Red King

Running Training


16 x 200m

2 sets of 8 with 200m jog recovery between reps and 600m jog between sets. Goal times: for the 200m at pace, you should be looking to run it at around 800m pace (e.g. for a 2:00 . 2:10s runner, you should be looking to runs the reps in 31-33s each). The recovery should be three times this (e.g. 90-100s). The 600m jog should also be at this pace.

6-8 x 400m

400s are always a tough session. You should be aiming to run them between 800m and 1500m pace (e.g. 62-70s for 800m times as above). Again the recovery should be three times the length. As you get stronger and better at this type of session, you should do one of two things. Firstly increase the number of reps or, secondly, reduce the amount of rest you take.

6 x 600m

All should be run a little slower than 1500m pace and take 3-5 minutes rest (no need to jog) in between. This is an excellent session in which to introduce race tactics. One person is given a race pattern to follow, such as kicking at 200m from the finish or winding slowly for 400m out, etc., for each rep (obviously a different person each time).

4-5 x 800/1000m

These should be completed in a time slightly less than you.d run 1k in the 3000m at the end of the MP (e.g. if you're running a 12 min 3k, then the reps should be run at 3:40-3:50s if you can manage it). Again, take a non-running rest in between.

Hollow 1k's

Usually run 4 or 5 of these in a session. The idea is this: run hard, then at a moderate pace and then hard again. The moderate paced part should be above your rest pace in the sessions set at the top and the hard pace should be between 8 and just above 15 pace depending on the length of the run. You should only relax for 200m in any one rep so an example session would be: 4-2-4, 6-2-2, 5-2-3, 4-2-4.

Mile Reps

No point in running longer reps than this really. Three should probably be enough for one session and should be run at not far above your 3000m race pace (i.e. up-tempo cross-country speed). Take good rest.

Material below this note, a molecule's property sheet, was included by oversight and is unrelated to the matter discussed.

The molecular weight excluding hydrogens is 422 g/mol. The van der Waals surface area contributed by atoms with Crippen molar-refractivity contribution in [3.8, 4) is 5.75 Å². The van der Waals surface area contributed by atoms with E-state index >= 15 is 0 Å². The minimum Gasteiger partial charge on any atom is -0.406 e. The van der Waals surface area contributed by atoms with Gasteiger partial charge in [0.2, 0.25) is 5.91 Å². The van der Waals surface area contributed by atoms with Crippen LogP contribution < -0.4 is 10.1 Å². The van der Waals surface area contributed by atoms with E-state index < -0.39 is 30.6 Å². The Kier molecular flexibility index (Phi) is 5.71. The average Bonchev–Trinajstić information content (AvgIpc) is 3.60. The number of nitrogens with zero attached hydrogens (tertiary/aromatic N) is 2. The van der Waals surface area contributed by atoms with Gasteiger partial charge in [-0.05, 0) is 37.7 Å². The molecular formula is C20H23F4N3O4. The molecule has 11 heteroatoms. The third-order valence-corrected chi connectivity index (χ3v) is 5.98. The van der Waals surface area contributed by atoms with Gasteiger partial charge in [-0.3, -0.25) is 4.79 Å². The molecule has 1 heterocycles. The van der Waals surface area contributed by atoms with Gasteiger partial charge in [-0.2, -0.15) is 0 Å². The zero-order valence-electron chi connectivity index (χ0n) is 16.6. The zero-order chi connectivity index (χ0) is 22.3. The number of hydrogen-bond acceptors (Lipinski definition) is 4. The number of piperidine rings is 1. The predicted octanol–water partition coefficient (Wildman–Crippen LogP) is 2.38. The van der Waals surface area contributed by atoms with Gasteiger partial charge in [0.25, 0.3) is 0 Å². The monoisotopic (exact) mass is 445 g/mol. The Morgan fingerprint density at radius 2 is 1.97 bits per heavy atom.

Long Fartlek Runs

Don't do these on your own if you can make it because you're unlikely to get them right (it's difficult to push yourself at the right pace without someone else there)! At all times, you should be running rather than jogging. Think always about form while you're doing this type of session as well. Vary the length of hard bit you're running between 400m and 1500m and set the pace accordingly. 4-7 miles is a good length of run. Rest distances should be comparable with your hard bits.

Short Fartlek Runs

Run, for example, 800m with 100 on and 100 off at around or above 400m pace. Repeat 4 times and alternate between attacking the straight and the bend.

Long Steadies

Also a good run. Can be used as endurance work or as a 'rest type' session. Aim for 6 or 7 miles.

Hill Reps

Number of reps is dependant upon the length of the hill. For example, for a hill of 100m, you should do 6-8 reps. A duck run amongst the reps is also a good idea. This involves sticking your arms behind you with your hands together and running up the hill. You should have to work much harder (quads really burn) and it demonstrates how using your arms helps drive the legs. Go on, try it!


The type of pyramid you do depends upon what you want to work at. A speed session could be 100-150-200-300-400-300-200-etc. Equally, you could run 200-300-400-600-400-etc or whatever takes your fancy.


  • Core stability circuits are vital for both truck srtength and flexibilty.
  • Running backwards for short distance as part of the warm up &s drills session.
  • If you can, always run with someone of a similar standard to you - the more people the better. That way, you push each other and develop more quickly. Also, running alone for any of the sessions above (except maybe the long steady) is tremendously mentally taxing and makes athletics less fun.
  • Don't try and correct your own running technique. You can't see what you're doing and it's easy to fall into bad habits while you think you're improving your running style.
  • If you're going to drink before or during your run, only take water on board. Particularly avoid sugary drinks and tea and coffee.
  • Don't do any of these sessions within three days of a big match. Instead do some light work such as short, relaxed sprints and strides.
  • Avoid doing any weights seven days prior to competing
  • Try and do some sessions over fields, etc. as it.ll help you develop strength around the ankle for what is essentially a cross-country 3k.
  • Always think about maintaining form during the rest periods. When jog-recovering still pick your feet up and keep your hips and head high and your chest out. When walking, walk as if you're an athlete ready to run, etc. This also keeps your lungs open and aids the intake of air.
  • On the odd occasion, it's a good idea to run in spikes (not often). Bear in mind that this works your calves a great deal and isn't particularly good if you're suffering from shin-splints.
  • Try and set realistic time goals for each set of reps to avoid running without purpose
  • Athletics does put a strain on the body (when sprinting, you put 8 times your body-weight through your legs), so stop if you are experiencing pain, etc.